Warning: Some of the below images may be considered upsetting or triggering to those who have struggled with disordered eating.
After four years of battling eating disorders, Christie Begnell found healing in art. The results are honest and striking illustrations, which have been compiled together in a book, Me and My ED. Each image represents the harsh reality of living with anorexia and OSFED (Other Specified Feeding or Eating Disorder).
“When I draw I am at my calmest and I am able to think things through with a clear and focused mind,” the 24-year-old from Sydney, Australia, told The Huffington Post. “Drawing is my mental health. I contribute a lot of the progress I have made in recovery to my art.”
Begnell’s journey towards self-clarity has been a long and winding one.
When Begnell turned 20, her life began to slowly unravel. She had just gotten out of a long-term relationship, and her anxiety and depression, which she told HuffPost she had always knew she had but didn’t address, began to worsen.
She started having urges to self-harm and was beginning to gain weight. She decided to attempt to regain some control over her life by dieting.
“I found it a great distraction from everything that was happening in my life,” Begnell said. “In a world where I felt like I was spinning out of control, I gained control in the numbers and my weight.”
Her behavior soon became obsessive, and It spiraled into anorexia.
Once it was clear to Begnell that she had a problem, she began to see a therapist and started a journal in order to write down her thoughts.
Then, in May of 2016, Begnell’s condition began to worsen and she decided she needed more intensive help. She tried to admit herself to a public hospital for an eating disorder, but was rejected because the hospital staff deemed her BMI “too healthy.”
So, she admitted herself as someone with chronic suicidal thoughts in order to get help, but did not have a positive experience.
“What I needed at that time was a hospital admission where I could be kept safe and have the support to work on my eating disorder recovery,” she said. “What I received was a lot of dismissal from nursing and medical staff, stating that I was basically not sick enough to warrant help for my eating disorder.”
Frustrated, Begnell began to journal her feelings more often, and soon the writing transformed into drawings as a means to communicate what she was struggling with.
“I used it as a way to separate my healthy self from my disordered self and that was so very important,” Begnell told HuffPost.
This impulse to separate herself from her issues sparked the creation of “Ana.” Short for “Anorexia,” Ana is a character in many of Begnell’s drawings, and that character represents her eating disorder.
“Personifying an eating disorder is something that is quite common with the illness,” Begnell said, explaining that many refer to bulimia as “Mia” and eating disorders as “Ed.”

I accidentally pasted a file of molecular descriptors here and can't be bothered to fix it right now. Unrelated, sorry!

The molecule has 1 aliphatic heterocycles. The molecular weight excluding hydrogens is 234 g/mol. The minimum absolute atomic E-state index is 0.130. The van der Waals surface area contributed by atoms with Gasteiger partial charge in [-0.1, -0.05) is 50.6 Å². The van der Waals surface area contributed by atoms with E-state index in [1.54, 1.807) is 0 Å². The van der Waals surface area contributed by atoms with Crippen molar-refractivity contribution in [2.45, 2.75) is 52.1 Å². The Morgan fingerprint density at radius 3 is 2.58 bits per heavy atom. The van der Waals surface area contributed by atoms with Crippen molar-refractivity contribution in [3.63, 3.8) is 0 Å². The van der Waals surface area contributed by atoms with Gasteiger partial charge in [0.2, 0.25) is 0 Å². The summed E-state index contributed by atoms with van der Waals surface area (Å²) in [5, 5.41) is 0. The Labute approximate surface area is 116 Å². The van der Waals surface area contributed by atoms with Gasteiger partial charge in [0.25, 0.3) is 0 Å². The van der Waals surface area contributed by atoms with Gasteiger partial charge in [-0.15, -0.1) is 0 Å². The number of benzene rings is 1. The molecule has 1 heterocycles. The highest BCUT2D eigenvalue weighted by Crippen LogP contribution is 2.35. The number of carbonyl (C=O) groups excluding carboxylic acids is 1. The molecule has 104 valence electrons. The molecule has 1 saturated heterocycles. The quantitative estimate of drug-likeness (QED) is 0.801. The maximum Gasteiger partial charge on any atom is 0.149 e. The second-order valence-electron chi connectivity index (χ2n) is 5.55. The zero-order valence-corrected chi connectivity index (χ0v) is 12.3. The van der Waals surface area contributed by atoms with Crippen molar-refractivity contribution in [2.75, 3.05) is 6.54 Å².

Begnell said she felt that Ana was in her head, speaking to her.
“Ana would promise me things that I needed at the time, if I followed her rules,” she explained. “For example, I would be loved and cared for if I lost a certain amount of kilos. As my illness went on and I became more and more unwell, I became very enmeshed with Ana and I lost a lot of my values.”
Soon after Begnell began drawing these types of images, her mother found her private clinic that specialized in eating disorders and admitted her daughter in August of 2016.
It was here that Begnell finally began to recover.
She also kept drawing.
Some of her nurses and therapists noticed her illustrations and encouraged her to share them in group sessions. She began to do so, and soon realized that other women related to them.
A therapist suggested she gather all her illustrations and publish them in a book. Begnell took that advice.
Begnell is now in recovery, but she said she still feels Ana’s presence.
“I’m the best I’ve been in years,” Begnell told HuffPost. “I still have days where Ana is loud, but I’m lucky to have a great support network around me who can recognize Ana’s voice and help me challenge her.”
She said she even trolls Ana sometimes.
“I post a lot of photos exposing my belly rolls and back fat now simply because Ana doesn’t want me to,” she said.
It’s acts of self-expression like posting those photos and creating her drawings which have truly helped Begnell recover.
“Expression is going to look different for everyone, but the key is to not let what is happening in your head stay in there,” she said. “The more we talk about our problems and seek help and advice, the more that stigma of eating disorders is broken down.”
If you’re struggling with an eating disorder, call the National Eating Disorder Association hotline at 1-800-931-2237.